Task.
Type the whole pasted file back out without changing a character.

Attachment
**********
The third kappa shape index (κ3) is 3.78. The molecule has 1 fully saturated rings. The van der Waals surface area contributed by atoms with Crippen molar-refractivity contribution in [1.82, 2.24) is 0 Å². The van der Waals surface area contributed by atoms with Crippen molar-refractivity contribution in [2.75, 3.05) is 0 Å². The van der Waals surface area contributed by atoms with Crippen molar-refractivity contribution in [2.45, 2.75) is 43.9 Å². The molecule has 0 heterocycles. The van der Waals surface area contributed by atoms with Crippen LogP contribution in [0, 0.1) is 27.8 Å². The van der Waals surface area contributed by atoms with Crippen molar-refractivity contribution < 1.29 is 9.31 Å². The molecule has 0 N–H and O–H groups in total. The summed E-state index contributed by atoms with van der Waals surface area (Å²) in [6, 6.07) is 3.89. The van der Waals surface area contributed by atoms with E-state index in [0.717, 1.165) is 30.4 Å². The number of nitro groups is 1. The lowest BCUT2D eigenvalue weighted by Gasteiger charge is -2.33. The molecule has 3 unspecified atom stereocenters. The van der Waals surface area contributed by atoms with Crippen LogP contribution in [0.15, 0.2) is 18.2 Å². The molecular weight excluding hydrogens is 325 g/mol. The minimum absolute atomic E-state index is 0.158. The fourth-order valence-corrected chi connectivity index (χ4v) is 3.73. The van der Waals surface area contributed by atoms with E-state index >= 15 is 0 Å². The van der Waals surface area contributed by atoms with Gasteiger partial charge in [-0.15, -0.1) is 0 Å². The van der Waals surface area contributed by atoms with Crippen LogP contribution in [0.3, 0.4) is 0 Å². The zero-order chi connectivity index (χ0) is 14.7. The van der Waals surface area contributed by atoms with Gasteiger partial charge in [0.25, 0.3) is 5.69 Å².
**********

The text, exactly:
The third kappa shape index (κ3) is 3.78. The molecule has 1 fully saturated rings. The van der Waals surface area contributed by atoms with Crippen molar-refractivity contribution in [1.82, 2.24) is 0 Å². The van der Waals surface area contributed by atoms with Crippen molar-refractivity contribution in [2.75, 3.05) is 0 Å². The van der Waals surface area contributed by atoms with Crippen molar-refractivity contribution in [2.45, 2.75) is 43.9 Å². The molecule has 0 heterocycles. The van der Waals surface area contributed by atoms with Crippen LogP contribution in [0, 0.1) is 27.8 Å². The van der Waals surface area contributed by atoms with Crippen molar-refractivity contribution < 1.29 is 9.31 Å². The molecule has 0 N–H and O–H groups in total. The summed E-state index contributed by atoms with van der Waals surface area (Å²) in [6, 6.07) is 3.89. The van der Waals surface area contributed by atoms with E-state index in [0.717, 1.165) is 30.4 Å². The number of nitro groups is 1. The lowest BCUT2D eigenvalue weighted by Gasteiger charge is -2.33. The molecule has 3 unspecified atom stereocenters. The van der Waals surface area contributed by atoms with Crippen LogP contribution in [0.15, 0.2) is 18.2 Å². The molecular weight excluding hydrogens is 325 g/mol. The minimum absolute atomic E-state index is 0.158. The fourth-order valence-corrected chi connectivity index (χ4v) is 3.73. The van der Waals surface area contributed by atoms with E-state index >= 15 is 0 Å². The van der Waals surface area contributed by atoms with Gasteiger partial charge in [-0.15, -0.1) is 0 Å². The van der Waals surface area contributed by atoms with Crippen LogP contribution in [0.3, 0.4) is 0 Å². The zero-order chi connectivity index (χ0) is 14.7. The van der Waals surface area contributed by atoms with Gasteiger partial charge in [0.25, 0.3) is 5.69 Å².